In most states, the amendments to Article 9 became effective July 1st. While the changes are not major revisions to the statute, the changes to filing and searching on individual names have been modified and are important to keep in mind from both a filing and searching perspective.
When preparing an initial financing statement or amending a debtor name, make sure to review which alternative (Alternative A or Alternative B) the state you are making your filing in has adopted. The unexpired driver’s license or state issued ID is the source document for the correct spelling of an individual’s name in both Alternative A and Alternative B states. In states that have adopted Alternative B, you may instead use the surname and first personal name or the individual’s “correct” name. Alternative B outlines three options for the individual debtor name, whereas Alternative A is stricter- calling for the unexpired state issued driver’s license or unexpired state issued ID. In states where the amendments to Article 9 are effective, you can make sure that you have the right name on your financing statement by using the correct source document, if applicable.
For the next five years, searching UCCs for individual debtor names will likely require searching multiple names, since the unexpired driver’s license and unexpired state issued ID is the new source document in most states. A few exceptions to this are Texas,Tennessee and Virginia, where legislation was passed several years ago instructing filers and searchers to consult the driver’s license for the correct name of an individual when filing a financing statement.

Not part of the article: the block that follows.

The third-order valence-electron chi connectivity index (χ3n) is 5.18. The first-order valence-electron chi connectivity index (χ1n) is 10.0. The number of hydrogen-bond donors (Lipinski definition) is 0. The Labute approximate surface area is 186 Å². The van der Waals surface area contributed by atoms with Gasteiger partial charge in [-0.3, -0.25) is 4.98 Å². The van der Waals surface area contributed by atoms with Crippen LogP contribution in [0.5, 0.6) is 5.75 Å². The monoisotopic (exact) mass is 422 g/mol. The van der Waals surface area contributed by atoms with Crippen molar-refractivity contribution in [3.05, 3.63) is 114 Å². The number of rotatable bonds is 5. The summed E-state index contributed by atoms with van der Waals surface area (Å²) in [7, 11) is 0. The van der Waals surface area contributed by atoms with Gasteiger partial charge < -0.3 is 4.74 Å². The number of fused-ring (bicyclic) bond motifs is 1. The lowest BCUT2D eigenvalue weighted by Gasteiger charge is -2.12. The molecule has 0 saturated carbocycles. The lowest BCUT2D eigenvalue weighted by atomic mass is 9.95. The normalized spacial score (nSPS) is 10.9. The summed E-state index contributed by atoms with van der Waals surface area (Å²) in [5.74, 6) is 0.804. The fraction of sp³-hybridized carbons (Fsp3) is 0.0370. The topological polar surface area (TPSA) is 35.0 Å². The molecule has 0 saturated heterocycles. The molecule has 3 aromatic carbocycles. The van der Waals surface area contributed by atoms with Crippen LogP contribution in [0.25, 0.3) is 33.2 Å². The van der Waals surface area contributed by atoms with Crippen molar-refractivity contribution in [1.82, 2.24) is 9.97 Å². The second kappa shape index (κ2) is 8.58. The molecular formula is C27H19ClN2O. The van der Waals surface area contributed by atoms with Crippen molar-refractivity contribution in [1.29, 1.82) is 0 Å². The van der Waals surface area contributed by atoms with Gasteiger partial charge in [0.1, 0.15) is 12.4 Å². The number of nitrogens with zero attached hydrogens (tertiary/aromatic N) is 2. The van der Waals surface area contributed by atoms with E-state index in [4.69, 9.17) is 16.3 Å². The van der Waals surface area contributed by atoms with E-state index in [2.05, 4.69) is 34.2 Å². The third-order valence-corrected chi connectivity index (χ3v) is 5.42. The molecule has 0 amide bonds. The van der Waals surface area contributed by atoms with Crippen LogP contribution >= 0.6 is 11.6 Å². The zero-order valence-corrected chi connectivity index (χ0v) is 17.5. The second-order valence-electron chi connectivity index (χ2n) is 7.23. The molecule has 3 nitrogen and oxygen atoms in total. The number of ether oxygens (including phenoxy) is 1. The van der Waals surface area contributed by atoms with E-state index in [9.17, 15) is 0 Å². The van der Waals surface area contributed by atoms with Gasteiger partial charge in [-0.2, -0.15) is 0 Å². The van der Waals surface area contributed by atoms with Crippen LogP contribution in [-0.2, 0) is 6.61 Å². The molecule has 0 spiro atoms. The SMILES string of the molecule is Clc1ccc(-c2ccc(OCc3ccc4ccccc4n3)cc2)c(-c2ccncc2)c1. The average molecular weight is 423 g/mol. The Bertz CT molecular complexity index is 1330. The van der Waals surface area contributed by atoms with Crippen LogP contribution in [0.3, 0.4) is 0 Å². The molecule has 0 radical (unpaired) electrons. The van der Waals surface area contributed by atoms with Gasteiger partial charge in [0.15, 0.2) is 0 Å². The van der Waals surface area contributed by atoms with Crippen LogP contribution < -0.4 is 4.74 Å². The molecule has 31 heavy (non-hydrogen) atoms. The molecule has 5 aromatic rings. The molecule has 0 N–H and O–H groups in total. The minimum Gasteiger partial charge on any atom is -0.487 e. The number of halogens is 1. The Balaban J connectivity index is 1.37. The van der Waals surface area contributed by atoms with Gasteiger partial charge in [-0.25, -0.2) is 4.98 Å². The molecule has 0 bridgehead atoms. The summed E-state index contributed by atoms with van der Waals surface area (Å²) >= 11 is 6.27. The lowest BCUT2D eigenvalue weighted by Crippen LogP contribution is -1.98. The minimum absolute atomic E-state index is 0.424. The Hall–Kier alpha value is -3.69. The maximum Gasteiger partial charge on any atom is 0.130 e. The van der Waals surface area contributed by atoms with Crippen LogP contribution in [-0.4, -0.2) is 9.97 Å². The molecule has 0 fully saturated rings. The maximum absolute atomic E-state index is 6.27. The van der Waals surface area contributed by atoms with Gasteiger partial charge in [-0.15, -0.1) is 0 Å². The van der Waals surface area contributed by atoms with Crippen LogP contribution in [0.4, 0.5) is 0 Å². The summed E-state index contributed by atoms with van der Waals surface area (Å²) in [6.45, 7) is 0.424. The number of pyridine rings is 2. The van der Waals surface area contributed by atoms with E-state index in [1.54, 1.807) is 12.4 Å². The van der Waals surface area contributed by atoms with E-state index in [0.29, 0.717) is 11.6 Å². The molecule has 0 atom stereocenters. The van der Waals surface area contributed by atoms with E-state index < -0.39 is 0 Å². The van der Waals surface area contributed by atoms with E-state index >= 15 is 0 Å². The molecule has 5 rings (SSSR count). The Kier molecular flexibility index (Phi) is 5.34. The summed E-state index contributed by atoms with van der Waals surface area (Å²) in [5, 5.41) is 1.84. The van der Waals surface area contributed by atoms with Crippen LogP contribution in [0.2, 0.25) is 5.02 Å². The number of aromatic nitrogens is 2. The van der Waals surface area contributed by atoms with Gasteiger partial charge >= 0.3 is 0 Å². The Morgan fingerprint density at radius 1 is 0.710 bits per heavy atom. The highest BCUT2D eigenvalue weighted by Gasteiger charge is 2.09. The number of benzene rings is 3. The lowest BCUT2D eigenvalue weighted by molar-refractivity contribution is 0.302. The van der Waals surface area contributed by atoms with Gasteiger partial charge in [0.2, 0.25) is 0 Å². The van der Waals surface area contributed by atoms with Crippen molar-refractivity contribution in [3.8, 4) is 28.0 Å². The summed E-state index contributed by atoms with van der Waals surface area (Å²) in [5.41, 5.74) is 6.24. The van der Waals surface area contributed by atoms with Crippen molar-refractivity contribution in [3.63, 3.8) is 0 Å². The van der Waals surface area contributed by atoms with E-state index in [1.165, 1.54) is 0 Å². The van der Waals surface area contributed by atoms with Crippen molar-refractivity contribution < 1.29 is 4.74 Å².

So, why do additional searches on individual debtors? It is important because there may be financing statements in the public record with individual names that do not match the name on the driver’s license (pre-Amended Article 9), yet meet the legal sufficiency requirement because they were filed before the amendments to Article 9 became effective. Therefore, limiting your search to the name as it appears on the driver’s license after July 1st could result in not finding effective financing statements.
IMPORTANT NOTE: As has always been the case, UCC Article 9 does not apply when searching for statutory liens. Therefore, limiting a search to only the name as it appears on a driver’s license may result in missing active federal tax liens, state tax liens and judgment liens filed against an individual debtor where the name is spelled differently from what appears on the driver’s license.
When conducting a search on an individual debtor, consider the following practices:
- To find financing statements filed pre and post Amended Article 9, use broad searching techniques as well as the name as it appears on the unexpired state issued driver’s license or unexpired state issued identification card.
- Determine if the individual’s name has changed and search on any former names and variations on the name in addition to the name the individual currently uses.
- Consider searching with and without a middle name and/or middle initial.
In states where the Article 9 Amendments are effective, keeping in mind the new individual name requirements when preparing filings, along with remembering to search under both the old and new individual name requirements, will help to ensure that your new filings are properly perfected and that your due diligence is thorough and complete.
This article is provided for informational purposes only and should not be considered, or relied upon, as legal advice.